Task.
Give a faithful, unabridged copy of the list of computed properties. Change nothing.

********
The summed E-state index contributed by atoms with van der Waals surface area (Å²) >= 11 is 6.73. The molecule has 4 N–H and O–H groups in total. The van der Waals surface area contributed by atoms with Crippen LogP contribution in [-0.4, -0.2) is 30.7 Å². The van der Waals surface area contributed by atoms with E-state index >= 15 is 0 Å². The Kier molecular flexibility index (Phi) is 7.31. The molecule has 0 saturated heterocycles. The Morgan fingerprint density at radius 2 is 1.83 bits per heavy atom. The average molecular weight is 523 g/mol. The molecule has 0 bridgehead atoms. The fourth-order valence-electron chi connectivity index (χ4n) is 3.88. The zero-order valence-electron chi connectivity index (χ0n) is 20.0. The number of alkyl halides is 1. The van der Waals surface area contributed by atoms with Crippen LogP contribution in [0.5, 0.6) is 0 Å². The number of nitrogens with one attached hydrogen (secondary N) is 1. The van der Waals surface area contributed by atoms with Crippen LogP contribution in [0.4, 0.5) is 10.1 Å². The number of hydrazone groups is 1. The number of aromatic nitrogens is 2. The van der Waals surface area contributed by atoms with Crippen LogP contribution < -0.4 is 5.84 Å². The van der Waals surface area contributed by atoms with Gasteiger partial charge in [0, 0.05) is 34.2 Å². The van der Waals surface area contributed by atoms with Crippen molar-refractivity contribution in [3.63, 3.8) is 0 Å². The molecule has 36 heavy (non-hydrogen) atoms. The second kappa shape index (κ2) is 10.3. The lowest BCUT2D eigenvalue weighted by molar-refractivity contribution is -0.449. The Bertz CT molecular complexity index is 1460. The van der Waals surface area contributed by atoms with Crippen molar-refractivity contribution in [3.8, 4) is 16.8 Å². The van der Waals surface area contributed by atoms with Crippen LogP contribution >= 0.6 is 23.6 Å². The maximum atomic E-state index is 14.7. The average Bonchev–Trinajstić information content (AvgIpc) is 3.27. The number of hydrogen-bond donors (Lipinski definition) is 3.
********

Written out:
The summed E-state index contributed by atoms with van der Waals surface area (Å²) >= 11 is 6.73. The molecule has 4 N–H and O–H groups in total. The van der Waals surface area contributed by atoms with Crippen LogP contribution in [-0.4, -0.2) is 30.7 Å². The van der Waals surface area contributed by atoms with E-state index >= 15 is 0 Å². The Kier molecular flexibility index (Phi) is 7.31. The molecule has 0 saturated heterocycles. The Morgan fingerprint density at radius 2 is 1.83 bits per heavy atom. The average molecular weight is 523 g/mol. The molecule has 0 bridgehead atoms. The fourth-order valence-electron chi connectivity index (χ4n) is 3.88. The zero-order valence-electron chi connectivity index (χ0n) is 20.0. The number of alkyl halides is 1. The van der Waals surface area contributed by atoms with Crippen LogP contribution in [0.5, 0.6) is 0 Å². The number of nitrogens with one attached hydrogen (secondary N) is 1. The van der Waals surface area contributed by atoms with Crippen LogP contribution in [0.4, 0.5) is 10.1 Å². The number of hydrazone groups is 1. The number of aromatic nitrogens is 2. The van der Waals surface area contributed by atoms with Crippen LogP contribution < -0.4 is 5.84 Å². The van der Waals surface area contributed by atoms with Gasteiger partial charge in [0, 0.05) is 34.2 Å². The van der Waals surface area contributed by atoms with Crippen molar-refractivity contribution in [3.63, 3.8) is 0 Å². The molecule has 36 heavy (non-hydrogen) atoms. The second kappa shape index (κ2) is 10.3. The lowest BCUT2D eigenvalue weighted by molar-refractivity contribution is -0.449. The Bertz CT molecular complexity index is 1460. The van der Waals surface area contributed by atoms with Crippen molar-refractivity contribution in [3.8, 4) is 16.8 Å². The van der Waals surface area contributed by atoms with Crippen LogP contribution >= 0.6 is 23.6 Å². The maximum atomic E-state index is 14.7. The average Bonchev–Trinajstić information content (AvgIpc) is 3.27. The number of hydrogen-bond donors (Lipinski definition) is 3.